Driving meant I could bring a lot of stuff, including my Kitchen Aid to re-whip the icing and to have on hand in case I needed to make some more. I didn't love the idea of bringing it but am so glad I did, it would've been a very slow process without it. Also in the car, a cake turntable which my friend Angie gave me when I went through a novelty cake phase that included a rubber ducky and bus shelter cake, offset palette knives, and a brand new metal icing scraper.

I put the cakes together at my parent's place because while I'd booked an Airbnb with a full kitchen... I didn't double check the size of the fridge! My accommodation only had a bar fridge, but in the end it turned out for the best. It was so nice to hang out with my parents and brother the night before the wedding and have some company as I got to work. Their place was also much closer to the venue, which made moving the finished cake slightly less stressful.

This cake involved many firsts, including a cake soak! I've never used one before but they're meant to be great for cakes that have been frozen because they add moisture back into the cake. I used a simple syrup that was 50/50 sugar and water and brushed it onto each cake layer before adding icing. I also used dowels, which I'd previously never heard of (apparently if you're a Bake Off fan, this will make immediate sense). They're like extra sturdy straws that you put in the middle of the cake to keep the layers together, there were three in the middle of each cake. They also help strengthen the bottom layer so the top tier doesn't sink into it - aka one of my top wedding cake fears, right up there with dropping the cake. Speaking of...

This happened at around 9.30pm the night before the wedding 😑 It was the lowest point of the whole project, and the first time I wasn't sure I could pull it off. This is how it happened: my parents and brother had left to set up the church hall, which meant my dad wasn't around to hold the fridge door open as I moved the cakes in and out between icing them (I'm all about a good crumb coat). I tried to do it myself, holding the fridge door open with my foot while trying to move the top layer into the fridge. All the juggling meant I lost my grip on the cake and it toppled over - I caught it just in time.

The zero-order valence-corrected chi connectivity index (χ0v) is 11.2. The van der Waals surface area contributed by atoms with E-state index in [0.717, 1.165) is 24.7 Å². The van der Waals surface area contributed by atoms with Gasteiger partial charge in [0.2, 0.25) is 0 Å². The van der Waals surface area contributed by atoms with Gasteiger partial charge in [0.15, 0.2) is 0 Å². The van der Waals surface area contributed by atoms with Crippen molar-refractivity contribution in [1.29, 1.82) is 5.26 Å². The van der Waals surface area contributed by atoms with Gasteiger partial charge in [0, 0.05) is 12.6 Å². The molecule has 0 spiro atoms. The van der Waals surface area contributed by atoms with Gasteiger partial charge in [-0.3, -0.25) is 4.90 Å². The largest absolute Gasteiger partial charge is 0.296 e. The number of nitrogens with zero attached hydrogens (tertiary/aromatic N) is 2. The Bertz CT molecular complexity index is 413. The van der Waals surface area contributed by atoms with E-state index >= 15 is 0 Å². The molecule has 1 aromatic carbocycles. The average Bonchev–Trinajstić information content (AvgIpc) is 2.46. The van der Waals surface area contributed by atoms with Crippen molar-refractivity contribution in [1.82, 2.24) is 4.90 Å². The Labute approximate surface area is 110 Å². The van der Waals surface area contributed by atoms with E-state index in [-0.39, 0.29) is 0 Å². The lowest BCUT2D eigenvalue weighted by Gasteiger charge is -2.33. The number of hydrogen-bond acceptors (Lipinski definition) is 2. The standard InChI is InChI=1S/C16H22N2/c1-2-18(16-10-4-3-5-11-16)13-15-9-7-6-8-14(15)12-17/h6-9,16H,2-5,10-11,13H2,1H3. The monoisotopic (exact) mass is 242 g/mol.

I reckon the dowels were the reason the cake layers didn't go flying, so it could've been worse. Still, I was exhausted by this point and so disappointed. Throughout the whole process, I'd had a lot of support from my friends Le and Angie, so I sent them this photo as a bit of a distress signal. They both replied right away and no one thought it was a big deal. Angie encouraged me to take my time and enjoy the icing bit. So I took a deep breath, put on a podcast (Highly Enthused is back!) and kept going. My energy and spirits returned, and both cakes were finished and in the fridge by 11pm. The final layer of icing wasn't as smooth as I would've liked but I'd decided hours ago that that was fine.

Then came the bit I was most afraid of - driving the finished cakes to the venue and stacking them. I found it hard to sleep the night before and my stomach wouldn't stop flipping. I managed four maybe five hours max. But I found some focus in the morning and pretended I was at work. We got some coffee, picked up some flowers from my friend Angie who'd done a last minute dash at the markets (love her) and were back at my childhood home by 10.30am.